Further adding to the financial mystery, the board announced they had a silent auction for “items sitting in the shed for two years” on June 16th. They didn’t reveal how much revenue they received from this endeavor nor why it was held. There was talk during a board meeting some months ago about trying to sell items former Principal Noel Rodriguez purchased illegally with school funds. Rodriguez returned many of the items to the school.
While not completely verified, the school is having some staffing issues. Rumor has it they got rid of their entire special education staff and will have about nine new teachers this year. While they showed increases in their Smarter Balanced scores across the board, that doesn’t always translate into more students. They appear to be down in enrollment but not to the level where their charter would be affected. But they are up for charter renewal this fall, so expect to hear a lot more about this.
Back to their finances, what is interesting is their final FY2016 budget. It appears the school overestimated on a lot of their expenditures. As a result, they will have to base their FY2017 budget on those final expenditure amounts based on Delaware state law. This could be causing some of their financial issues as well.
I got the above part wrong folks! Sorry about that!
And then there is always the looming shadow about Noel Rodriguez. Will Delaware Attorney General Matt Denn ever press charges against him? As always, we wait… and wait… and wait…
The Academy of Dover is going through the very laborious charter renewal process with the Delaware Department of Education. On April 30th, the DOE gave the school their renewal report and AoD had 16 days to respond. The school had a rough couple years. Between a very damaging state auditor report on their former head of school embezzling hundreds of thousands of dollars, low high-stakes testing scores, a very large settlement with a former management company, and compliance issues, they have had their hands full. The former assistant principal now leads the school. A former principal from Town Pointe Elementary School in Capital School District runs the curriculum now. The board has shifted and received training in areas that caused some of the problems. Will it be enough?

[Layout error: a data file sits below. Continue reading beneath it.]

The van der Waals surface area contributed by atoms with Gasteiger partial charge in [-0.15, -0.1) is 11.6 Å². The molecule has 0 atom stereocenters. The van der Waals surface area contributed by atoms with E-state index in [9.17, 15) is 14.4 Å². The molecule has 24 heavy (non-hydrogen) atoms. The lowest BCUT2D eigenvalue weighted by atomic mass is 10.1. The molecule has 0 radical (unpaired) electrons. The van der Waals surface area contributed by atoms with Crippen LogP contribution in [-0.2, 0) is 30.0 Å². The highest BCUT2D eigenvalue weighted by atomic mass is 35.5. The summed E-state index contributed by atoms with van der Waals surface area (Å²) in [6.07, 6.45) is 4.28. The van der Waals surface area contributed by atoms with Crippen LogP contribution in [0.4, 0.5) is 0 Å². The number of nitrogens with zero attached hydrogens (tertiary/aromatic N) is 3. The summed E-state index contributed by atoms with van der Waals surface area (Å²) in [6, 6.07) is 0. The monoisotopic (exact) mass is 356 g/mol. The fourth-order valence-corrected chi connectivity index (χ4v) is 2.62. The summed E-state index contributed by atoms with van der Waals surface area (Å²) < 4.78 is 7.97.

This charter renewal comes at an interesting time. The 2014-2015 school year was the first year Smarter Balanced came into play. As such, the scores from that year don’t really count, but the DOE is using the ratings from the Delaware School Success Framework as a substitute for their Academic Framework. Let me say from the start, I feel bad for charter schools in the respect that the state assessment plays such a large part in anything going on with the DOE. AoD has a large population of low-income and minority students who typically fare worse on these tests than other schools.
Other factors that could affect their renewal involve Noel Rodriguez, their local school district, and the scores from the 2015-2016 SBAC. The former Head of School, Noel Rodriguez, will face charges at some point. I know of at least one other Delaware charter where the Attorney General’s office recently issued subpoenas about their own similar issues. Yet another Delaware charter had their board file for insurance claims due to embezzlement at their own school from former leaders. So something is coming which will put the school in the spotlight when Rodriguez faces charges. However, this issue already came up in their 2015 formal review and they were not shut down for it then so the DOE should not put them under the same scrutiny twice.